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THE STANDING SENATE COMMITTEE ON BANKING, TRADE AND COMMERCE

EVIDENCE


OTTAWA, Thursday, May 16, 2019

The Standing Senate Committee on Banking, Trade and Commerce met this day at 10:31 a.m. to study the subject matter of those elements contained in Divisions 1, 5 and 26 of Part 4, and in Subdivision A of Division 2 of Part 4 of Bill C-97, An Act to implement certain provisions of the budget tabled in Parliament on March 19, 2019, and other measures; and, in camera, for the consideration of a draft agenda (future business).

Senator Douglas Black (Chair) in the chair.

[English]

The Chair: Good morning. Welcome to members of the public who are following today’s proceedings of the Standing Senate Committee on Banking, Trade, and Commerce either here in the room or listening via the web. My name is Doug Black. I am a senator from Alberta and I chair this committee. I now invite my fellow senators to introduce themselves.

Senator C. Deacon: Colin Deacon, Nova Scotia.

Senator Wetston: Howard Wetston, Ontario.

[Translation]

Senator Verner: Josée Verner from Quebec.

Senator Dagenais: Jean-Guy Dagenais from Quebec.

[English]

Senator Campbell: Larry Campbell, British Columbia.

Senator Stewart Olsen: Carolyn Stewart Olsen, New Brunswick.

Senator Marshall: Elizabeth Marshall, Newfoundland and Labrador.

Senator Wallin: Pamela Wallin, Saskatchewan.

The Chair: We are, of course, assisted in our work by our clerk and the analysts. Today we are continuing our study of all our parts of four divisions of Part 4 of Bill C-97, An Act to implement certain provisions of the budget tabled in Parliament on March 19, 2019, and other measures. Honourable senators will know that our committee must report our findings to the Senate by no later than June 6 of this year.

Today we are dealing with Division 26 of Part 4 which concerns the enactment of the federal prompt payment for construction work act. It gives me great pleasure to welcome our panellists today beginning with our distinguished colleague, the Honourable Senator Donald Plett. Thank you for joining us today. Congratulations on the work you have done to get this to this point. Our committee last heard from Senator Plett during our study of Bill S-224, An Act respecting payments made under construction contracts in February of 2017. We look forward to hearing the senator’s comments regarding Division 26.

I am also pleased to welcome from the National Trade Contractors Coalition of Canada, Bob Brunet, Executive Director, Canadian Roofing Contractors Association; and from the Surety Association of Canada, Frank Faieta, National Vice President, The Guarantee Company.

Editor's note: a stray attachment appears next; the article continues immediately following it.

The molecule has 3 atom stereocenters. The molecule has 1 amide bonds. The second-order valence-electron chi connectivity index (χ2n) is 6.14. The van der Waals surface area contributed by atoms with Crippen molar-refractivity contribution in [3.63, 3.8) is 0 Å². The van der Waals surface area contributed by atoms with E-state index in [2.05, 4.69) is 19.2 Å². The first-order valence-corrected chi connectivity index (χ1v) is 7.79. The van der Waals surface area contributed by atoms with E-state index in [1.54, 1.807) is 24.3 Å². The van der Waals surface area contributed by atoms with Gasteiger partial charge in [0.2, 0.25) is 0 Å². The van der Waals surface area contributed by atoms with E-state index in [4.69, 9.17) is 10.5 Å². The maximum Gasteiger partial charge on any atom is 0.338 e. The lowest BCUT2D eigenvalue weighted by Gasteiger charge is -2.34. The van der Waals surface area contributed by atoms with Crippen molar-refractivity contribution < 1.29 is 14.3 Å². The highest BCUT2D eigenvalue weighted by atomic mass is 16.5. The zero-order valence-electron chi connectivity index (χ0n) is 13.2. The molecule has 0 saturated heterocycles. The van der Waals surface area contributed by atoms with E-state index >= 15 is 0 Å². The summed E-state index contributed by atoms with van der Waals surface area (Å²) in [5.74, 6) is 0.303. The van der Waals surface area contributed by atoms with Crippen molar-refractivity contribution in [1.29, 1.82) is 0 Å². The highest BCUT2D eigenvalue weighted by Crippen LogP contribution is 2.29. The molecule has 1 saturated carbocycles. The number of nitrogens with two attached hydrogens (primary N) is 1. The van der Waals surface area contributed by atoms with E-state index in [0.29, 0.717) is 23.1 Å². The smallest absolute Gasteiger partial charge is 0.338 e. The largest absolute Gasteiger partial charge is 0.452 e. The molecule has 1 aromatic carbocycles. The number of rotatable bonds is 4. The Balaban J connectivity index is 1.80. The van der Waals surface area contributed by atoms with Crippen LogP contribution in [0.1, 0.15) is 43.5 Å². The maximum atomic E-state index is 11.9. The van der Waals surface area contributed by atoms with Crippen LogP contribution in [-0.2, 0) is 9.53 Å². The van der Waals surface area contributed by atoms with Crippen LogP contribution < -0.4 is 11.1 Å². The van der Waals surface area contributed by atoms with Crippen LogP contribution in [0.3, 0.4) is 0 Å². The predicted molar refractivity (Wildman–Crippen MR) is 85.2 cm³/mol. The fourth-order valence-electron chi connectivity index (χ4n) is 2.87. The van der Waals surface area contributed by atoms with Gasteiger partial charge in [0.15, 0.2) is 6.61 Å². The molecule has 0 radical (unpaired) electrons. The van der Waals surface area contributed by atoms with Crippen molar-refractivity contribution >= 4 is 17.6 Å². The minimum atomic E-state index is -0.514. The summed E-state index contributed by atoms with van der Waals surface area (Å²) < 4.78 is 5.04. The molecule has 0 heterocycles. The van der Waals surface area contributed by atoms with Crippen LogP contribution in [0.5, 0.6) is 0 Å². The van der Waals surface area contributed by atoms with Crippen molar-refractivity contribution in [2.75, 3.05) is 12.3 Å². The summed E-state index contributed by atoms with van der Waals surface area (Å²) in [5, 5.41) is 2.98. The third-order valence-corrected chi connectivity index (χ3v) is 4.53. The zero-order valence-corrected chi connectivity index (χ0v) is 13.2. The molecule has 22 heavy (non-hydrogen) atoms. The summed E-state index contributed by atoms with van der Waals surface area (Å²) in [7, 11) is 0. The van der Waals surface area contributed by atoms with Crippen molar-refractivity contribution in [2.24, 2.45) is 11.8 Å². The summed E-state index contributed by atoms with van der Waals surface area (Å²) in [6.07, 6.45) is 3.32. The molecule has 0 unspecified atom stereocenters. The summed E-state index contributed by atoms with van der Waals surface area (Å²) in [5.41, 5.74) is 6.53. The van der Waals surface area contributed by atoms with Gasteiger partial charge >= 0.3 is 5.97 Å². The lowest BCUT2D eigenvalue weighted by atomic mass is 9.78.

Thank you all for being here today.

Hon. Donald Neil Plett, Senator, Senate of Canada: Thank you, chair, and thank you, colleagues for including me. Some of my remarks you may have heard a few years ago for those of you who were on the panel. It’s a little sad that it was a few years ago when you heard these remarks and now we are where we are.

I want to start off by reading the first paragraph of the overview:

Bill S-224 was introduced in the Senate on April 13, 2016, by Senator Plett, Conservative. Bill S-224 aimed to strengthen the stability of the construction industry and lessen financial risks by providing for timely payment under construction contracts involving government institutions. It would apply to construction contracts between government contractors and subcontractors at all levels of the supply chain.

It is a pleasure to be here and to present on this bill that has been far too long in the making. As I said, April 13, 2016.

Many of you know that the biggest issue facing the construction industry in Canada today is the issue of delay in payment. It is difficult for those working in virtually any other industry to fathom not getting paid for completed work without any proper legal recourse.

However, this has become the sad reality for trade contractors across the country. There are systemic delays in remitting payments down the contract chain, even when valid invoices have been submitted, where there is no dispute that the work has been performed according to the contract and where progress claims have been certified.

This problem is not unique to Canada. However, other jurisdictions have enacted legislation to counter systemic delays in making payments to subcontractors. Virtually all U.S. jurisdictions, including the federal government, have adopted prompt payment legislation in private sectors. The United Kingdom, Australia and New Zealand have also enacted prompt payment legislation. Canada is the outlier.